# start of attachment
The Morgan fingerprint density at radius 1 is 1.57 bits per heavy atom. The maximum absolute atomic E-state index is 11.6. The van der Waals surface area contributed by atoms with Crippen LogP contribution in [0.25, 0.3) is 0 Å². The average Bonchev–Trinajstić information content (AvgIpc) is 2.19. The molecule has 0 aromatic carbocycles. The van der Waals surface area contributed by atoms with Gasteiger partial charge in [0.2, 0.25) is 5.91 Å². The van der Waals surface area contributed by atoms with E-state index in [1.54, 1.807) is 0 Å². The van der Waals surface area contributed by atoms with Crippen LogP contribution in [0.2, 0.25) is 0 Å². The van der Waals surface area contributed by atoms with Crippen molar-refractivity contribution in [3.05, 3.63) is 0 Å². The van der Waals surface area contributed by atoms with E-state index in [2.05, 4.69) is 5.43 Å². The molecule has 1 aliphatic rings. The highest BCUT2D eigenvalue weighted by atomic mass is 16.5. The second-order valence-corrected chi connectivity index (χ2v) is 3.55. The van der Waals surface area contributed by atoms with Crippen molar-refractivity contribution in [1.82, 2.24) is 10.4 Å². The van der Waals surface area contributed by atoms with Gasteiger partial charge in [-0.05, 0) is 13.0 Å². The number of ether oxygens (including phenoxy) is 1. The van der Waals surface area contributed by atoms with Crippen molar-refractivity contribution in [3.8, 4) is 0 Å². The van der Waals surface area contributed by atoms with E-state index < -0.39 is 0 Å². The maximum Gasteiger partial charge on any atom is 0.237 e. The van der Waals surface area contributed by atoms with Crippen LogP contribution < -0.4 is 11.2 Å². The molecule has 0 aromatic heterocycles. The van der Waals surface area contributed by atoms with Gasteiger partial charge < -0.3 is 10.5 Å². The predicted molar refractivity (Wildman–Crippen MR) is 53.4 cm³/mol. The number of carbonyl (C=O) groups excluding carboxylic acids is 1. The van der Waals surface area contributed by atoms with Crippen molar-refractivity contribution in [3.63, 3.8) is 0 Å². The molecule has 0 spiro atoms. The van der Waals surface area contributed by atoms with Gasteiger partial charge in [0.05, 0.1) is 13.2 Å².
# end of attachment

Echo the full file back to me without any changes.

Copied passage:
The Morgan fingerprint density at radius 1 is 1.57 bits per heavy atom. The maximum absolute atomic E-state index is 11.6. The van der Waals surface area contributed by atoms with Crippen LogP contribution in [0.25, 0.3) is 0 Å². The average Bonchev–Trinajstić information content (AvgIpc) is 2.19. The molecule has 0 aromatic carbocycles. The van der Waals surface area contributed by atoms with Gasteiger partial charge in [0.2, 0.25) is 5.91 Å². The van der Waals surface area contributed by atoms with E-state index in [1.54, 1.807) is 0 Å². The van der Waals surface area contributed by atoms with Crippen LogP contribution in [0.2, 0.25) is 0 Å². The van der Waals surface area contributed by atoms with Crippen molar-refractivity contribution in [3.05, 3.63) is 0 Å². The van der Waals surface area contributed by atoms with E-state index in [2.05, 4.69) is 5.43 Å². The molecule has 1 aliphatic rings. The highest BCUT2D eigenvalue weighted by atomic mass is 16.5. The second-order valence-corrected chi connectivity index (χ2v) is 3.55. The van der Waals surface area contributed by atoms with Crippen molar-refractivity contribution in [1.82, 2.24) is 10.4 Å². The van der Waals surface area contributed by atoms with Gasteiger partial charge in [-0.05, 0) is 13.0 Å². The number of ether oxygens (including phenoxy) is 1. The van der Waals surface area contributed by atoms with Crippen molar-refractivity contribution in [3.8, 4) is 0 Å². The van der Waals surface area contributed by atoms with E-state index < -0.39 is 0 Å². The maximum Gasteiger partial charge on any atom is 0.237 e. The van der Waals surface area contributed by atoms with Crippen LogP contribution < -0.4 is 11.2 Å². The molecule has 0 aromatic heterocycles. The van der Waals surface area contributed by atoms with Gasteiger partial charge < -0.3 is 10.5 Å². The predicted molar refractivity (Wildman–Crippen MR) is 53.4 cm³/mol. The number of carbonyl (C=O) groups excluding carboxylic acids is 1. The van der Waals surface area contributed by atoms with Crippen molar-refractivity contribution in [3.63, 3.8) is 0 Å². The molecule has 0 spiro atoms. The van der Waals surface area contributed by atoms with Gasteiger partial charge in [0.05, 0.1) is 13.2 Å².